Home>Featured Stories>Tucson’s Wadsack Mandates Political Data in Home Sales
State Senator Justine Wadsack speaking on the floor of the Arizona State Senate at the Arizona State Capitol building in Phoenix, Arizona.
State Senator Justine Wadsack speaking on the floor of the Arizona State Senate at the Arizona State Capitol building in Phoenix, Arizona. (Photo: Gage Skidmore)

Tucson’s Wadsack Mandates Political Data in Home Sales

Updates state rules requiring sellers to disclose political district data

By Steve Kirwan, February 19, 2024 5:00 am

AZ State Senator Justine Wadsack (R-LD17) is championing 2024’s SB 1581, a bill overturning the state’s ban on real estate agents sharing political information related to homes. Arizona law currently prohibits agents from sharing basic political details, such as Congressional and legislative districts, with potential homebuyers. Wadsack, an agent in her business life, believed that some buyers want that knowledge as part of their home-buying decision process.

In her pitch to the Senate Government Committee, the bill would not only allow such information but mandate its inclusion, much like with school district data, in the state’s various multiple listing services (MLS).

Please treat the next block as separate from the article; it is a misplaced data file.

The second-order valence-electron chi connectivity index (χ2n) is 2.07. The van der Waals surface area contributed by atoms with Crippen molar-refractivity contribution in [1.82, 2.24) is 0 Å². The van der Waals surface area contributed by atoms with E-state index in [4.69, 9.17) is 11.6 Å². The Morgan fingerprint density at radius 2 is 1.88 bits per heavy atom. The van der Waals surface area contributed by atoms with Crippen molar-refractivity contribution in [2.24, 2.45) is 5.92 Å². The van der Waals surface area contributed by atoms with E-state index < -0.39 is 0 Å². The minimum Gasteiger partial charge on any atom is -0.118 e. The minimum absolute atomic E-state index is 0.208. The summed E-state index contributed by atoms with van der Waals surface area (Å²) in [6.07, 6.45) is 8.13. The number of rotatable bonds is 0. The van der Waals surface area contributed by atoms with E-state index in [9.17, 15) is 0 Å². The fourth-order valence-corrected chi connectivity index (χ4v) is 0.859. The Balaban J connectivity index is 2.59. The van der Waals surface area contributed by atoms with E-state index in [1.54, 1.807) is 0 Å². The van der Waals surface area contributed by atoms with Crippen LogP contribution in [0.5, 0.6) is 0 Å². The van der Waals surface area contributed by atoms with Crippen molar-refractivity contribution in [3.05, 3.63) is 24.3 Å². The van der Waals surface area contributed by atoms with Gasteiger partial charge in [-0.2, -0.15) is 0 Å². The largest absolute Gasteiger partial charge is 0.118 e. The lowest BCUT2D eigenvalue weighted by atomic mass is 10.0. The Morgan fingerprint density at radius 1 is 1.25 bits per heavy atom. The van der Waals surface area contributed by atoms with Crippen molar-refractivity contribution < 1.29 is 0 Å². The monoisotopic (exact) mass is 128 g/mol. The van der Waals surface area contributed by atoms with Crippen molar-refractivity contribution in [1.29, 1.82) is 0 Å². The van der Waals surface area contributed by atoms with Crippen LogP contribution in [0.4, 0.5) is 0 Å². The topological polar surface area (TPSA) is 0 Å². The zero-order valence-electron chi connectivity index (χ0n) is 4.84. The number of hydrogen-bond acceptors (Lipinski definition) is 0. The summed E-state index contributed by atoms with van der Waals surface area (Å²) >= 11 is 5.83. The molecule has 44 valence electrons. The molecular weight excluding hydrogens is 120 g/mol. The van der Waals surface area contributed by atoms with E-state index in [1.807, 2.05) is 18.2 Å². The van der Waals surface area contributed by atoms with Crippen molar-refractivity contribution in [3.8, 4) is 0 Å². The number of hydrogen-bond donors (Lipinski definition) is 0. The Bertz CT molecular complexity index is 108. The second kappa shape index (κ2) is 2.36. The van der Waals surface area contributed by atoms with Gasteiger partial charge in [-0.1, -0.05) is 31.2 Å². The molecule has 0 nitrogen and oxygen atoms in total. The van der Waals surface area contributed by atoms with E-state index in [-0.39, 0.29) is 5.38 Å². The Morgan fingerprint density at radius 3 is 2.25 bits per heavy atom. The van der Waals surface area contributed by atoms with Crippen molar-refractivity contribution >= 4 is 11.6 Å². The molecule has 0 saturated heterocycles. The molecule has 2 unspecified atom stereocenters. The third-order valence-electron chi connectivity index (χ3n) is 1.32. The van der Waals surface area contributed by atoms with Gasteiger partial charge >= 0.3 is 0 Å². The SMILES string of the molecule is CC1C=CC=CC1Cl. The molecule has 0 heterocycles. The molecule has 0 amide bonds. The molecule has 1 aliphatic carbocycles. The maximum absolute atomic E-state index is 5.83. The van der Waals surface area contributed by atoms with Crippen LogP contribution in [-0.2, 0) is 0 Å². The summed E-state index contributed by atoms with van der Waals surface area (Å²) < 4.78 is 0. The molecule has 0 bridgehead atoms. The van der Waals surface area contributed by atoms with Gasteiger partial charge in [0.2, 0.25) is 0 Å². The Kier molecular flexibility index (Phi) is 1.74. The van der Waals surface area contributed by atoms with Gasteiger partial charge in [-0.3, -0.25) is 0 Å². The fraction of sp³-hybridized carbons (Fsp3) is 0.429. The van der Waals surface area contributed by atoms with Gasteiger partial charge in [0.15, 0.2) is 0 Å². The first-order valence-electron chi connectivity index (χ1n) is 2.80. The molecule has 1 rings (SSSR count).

Wadsack stated, “Buying a house is the biggest, biggest investment that anybody can make. “If they are a Democrat and want to move into a Democrat area, they should know that they’re moving into a Democrat area. It would make them approaching their city council members a little easier.’’

She added, “One of the top search criteria when a buyer comes to me, they say ‘Please make sure I’m in the Marana school district; I don’t want to be in TUSD’ “ (referring to the adjacent Tucson Unified School District). “And then I have to make sure I put into my search criteria through the MLS that they only get to see homes that are in Marana school district. How is this any different to, ‘I only want to be in a CD 6 congressional district or I want to be in LD 18?”

Wadsack lamented that prior to SB 1581, it required extensive searching of multiple sources to determine the political districts of an individual property, and even then, the real estate agent was limited as to what they could share.

Assistant Minority Leader Juan Mendez (D-LD8) disagrees with Wadsack. He stated, “This opens up the door for the kinds of conversation that allowed for redlining to happen in the past.”

Redlining is the now illegal practice of denying an otherwise creditworthy applicant a home loan based on the home’s location, often based on the neighborhood’s racial makeup as the determining factor.

Sen. Priya Sundareshan (D-LD18) also expressed concerns for a different reason – she worries about the “politicization of everything.” Then she stated, “But I also see there’s a potential benefit here for civic education purposes,” providing greater political data to citizens.

Wadsack’s bill passed the committee on a 5-1 vote, allowing it to move on to a full Senate vote expected later this session.


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Steve Kirwan
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